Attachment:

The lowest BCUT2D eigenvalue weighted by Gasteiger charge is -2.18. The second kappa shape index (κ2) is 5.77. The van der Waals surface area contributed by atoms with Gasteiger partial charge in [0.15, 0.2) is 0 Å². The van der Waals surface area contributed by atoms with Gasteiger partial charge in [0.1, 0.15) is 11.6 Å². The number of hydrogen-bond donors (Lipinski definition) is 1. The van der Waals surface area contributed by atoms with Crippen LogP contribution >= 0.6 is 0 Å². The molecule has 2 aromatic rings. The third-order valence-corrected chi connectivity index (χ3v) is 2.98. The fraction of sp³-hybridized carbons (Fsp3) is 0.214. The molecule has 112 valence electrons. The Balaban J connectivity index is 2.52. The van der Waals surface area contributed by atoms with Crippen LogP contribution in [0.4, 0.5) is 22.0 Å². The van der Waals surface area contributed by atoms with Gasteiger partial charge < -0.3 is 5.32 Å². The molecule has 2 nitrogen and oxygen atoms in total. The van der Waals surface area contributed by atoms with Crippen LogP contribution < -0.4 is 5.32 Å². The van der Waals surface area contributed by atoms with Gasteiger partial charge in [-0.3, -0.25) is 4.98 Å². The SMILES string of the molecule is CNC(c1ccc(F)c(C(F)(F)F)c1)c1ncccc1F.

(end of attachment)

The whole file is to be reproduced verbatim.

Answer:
The lowest BCUT2D eigenvalue weighted by Gasteiger charge is -2.18. The second kappa shape index (κ2) is 5.77. The van der Waals surface area contributed by atoms with Gasteiger partial charge in [0.15, 0.2) is 0 Å². The van der Waals surface area contributed by atoms with Gasteiger partial charge in [0.1, 0.15) is 11.6 Å². The number of hydrogen-bond donors (Lipinski definition) is 1. The van der Waals surface area contributed by atoms with Crippen LogP contribution >= 0.6 is 0 Å². The molecule has 2 aromatic rings. The third-order valence-corrected chi connectivity index (χ3v) is 2.98. The fraction of sp³-hybridized carbons (Fsp3) is 0.214. The molecule has 112 valence electrons. The Balaban J connectivity index is 2.52. The van der Waals surface area contributed by atoms with Crippen LogP contribution in [0.4, 0.5) is 22.0 Å². The van der Waals surface area contributed by atoms with Gasteiger partial charge < -0.3 is 5.32 Å². The molecule has 2 nitrogen and oxygen atoms in total. The van der Waals surface area contributed by atoms with Crippen LogP contribution < -0.4 is 5.32 Å². The van der Waals surface area contributed by atoms with Gasteiger partial charge in [-0.3, -0.25) is 4.98 Å². The SMILES string of the molecule is CNC(c1ccc(F)c(C(F)(F)F)c1)c1ncccc1F.